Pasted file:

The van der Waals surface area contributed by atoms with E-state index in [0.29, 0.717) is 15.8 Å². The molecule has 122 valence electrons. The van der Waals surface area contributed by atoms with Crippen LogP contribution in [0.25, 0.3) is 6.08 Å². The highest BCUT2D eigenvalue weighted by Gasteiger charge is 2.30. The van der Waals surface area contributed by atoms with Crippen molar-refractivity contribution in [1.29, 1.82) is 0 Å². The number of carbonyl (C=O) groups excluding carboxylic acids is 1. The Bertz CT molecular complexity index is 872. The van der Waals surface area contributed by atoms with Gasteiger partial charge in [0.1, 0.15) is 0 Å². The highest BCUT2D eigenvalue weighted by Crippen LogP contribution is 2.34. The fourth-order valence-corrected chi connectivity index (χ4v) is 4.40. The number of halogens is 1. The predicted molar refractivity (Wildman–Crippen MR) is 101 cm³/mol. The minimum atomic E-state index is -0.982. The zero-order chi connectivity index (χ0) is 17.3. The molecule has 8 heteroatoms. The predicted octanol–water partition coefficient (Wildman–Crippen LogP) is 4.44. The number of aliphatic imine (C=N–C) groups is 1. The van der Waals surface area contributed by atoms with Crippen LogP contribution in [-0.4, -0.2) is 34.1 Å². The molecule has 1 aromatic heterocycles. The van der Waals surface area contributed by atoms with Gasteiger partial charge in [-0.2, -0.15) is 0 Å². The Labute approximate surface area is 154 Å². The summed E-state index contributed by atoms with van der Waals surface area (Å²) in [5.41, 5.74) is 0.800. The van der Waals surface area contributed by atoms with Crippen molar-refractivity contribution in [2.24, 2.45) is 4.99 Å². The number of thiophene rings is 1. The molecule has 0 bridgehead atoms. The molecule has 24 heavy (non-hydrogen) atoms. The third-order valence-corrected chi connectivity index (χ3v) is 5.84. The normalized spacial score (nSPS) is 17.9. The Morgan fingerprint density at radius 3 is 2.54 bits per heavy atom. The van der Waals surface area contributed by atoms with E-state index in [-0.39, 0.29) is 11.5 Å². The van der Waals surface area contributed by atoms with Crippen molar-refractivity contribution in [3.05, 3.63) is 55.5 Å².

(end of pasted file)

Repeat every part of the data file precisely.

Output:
The van der Waals surface area contributed by atoms with E-state index in [0.29, 0.717) is 15.8 Å². The molecule has 122 valence electrons. The van der Waals surface area contributed by atoms with Crippen LogP contribution in [0.25, 0.3) is 6.08 Å². The highest BCUT2D eigenvalue weighted by Gasteiger charge is 2.30. The van der Waals surface area contributed by atoms with Crippen molar-refractivity contribution in [1.29, 1.82) is 0 Å². The number of carbonyl (C=O) groups excluding carboxylic acids is 1. The Bertz CT molecular complexity index is 872. The van der Waals surface area contributed by atoms with Gasteiger partial charge in [0.1, 0.15) is 0 Å². The highest BCUT2D eigenvalue weighted by Crippen LogP contribution is 2.34. The fourth-order valence-corrected chi connectivity index (χ4v) is 4.40. The number of halogens is 1. The predicted molar refractivity (Wildman–Crippen MR) is 101 cm³/mol. The minimum atomic E-state index is -0.982. The zero-order chi connectivity index (χ0) is 17.3. The molecule has 8 heteroatoms. The predicted octanol–water partition coefficient (Wildman–Crippen LogP) is 4.44. The number of aliphatic imine (C=N–C) groups is 1. The van der Waals surface area contributed by atoms with Crippen LogP contribution in [-0.4, -0.2) is 34.1 Å². The molecule has 1 aromatic heterocycles. The van der Waals surface area contributed by atoms with Gasteiger partial charge in [-0.2, -0.15) is 0 Å². The Labute approximate surface area is 154 Å². The summed E-state index contributed by atoms with van der Waals surface area (Å²) in [5.41, 5.74) is 0.800. The van der Waals surface area contributed by atoms with Crippen molar-refractivity contribution in [2.24, 2.45) is 4.99 Å². The number of thiophene rings is 1. The molecule has 0 bridgehead atoms. The molecule has 24 heavy (non-hydrogen) atoms. The third-order valence-corrected chi connectivity index (χ3v) is 5.84. The normalized spacial score (nSPS) is 17.9. The Morgan fingerprint density at radius 3 is 2.54 bits per heavy atom. The van der Waals surface area contributed by atoms with E-state index in [-0.39, 0.29) is 11.5 Å². The van der Waals surface area contributed by atoms with Crippen molar-refractivity contribution in [3.05, 3.63) is 55.5 Å².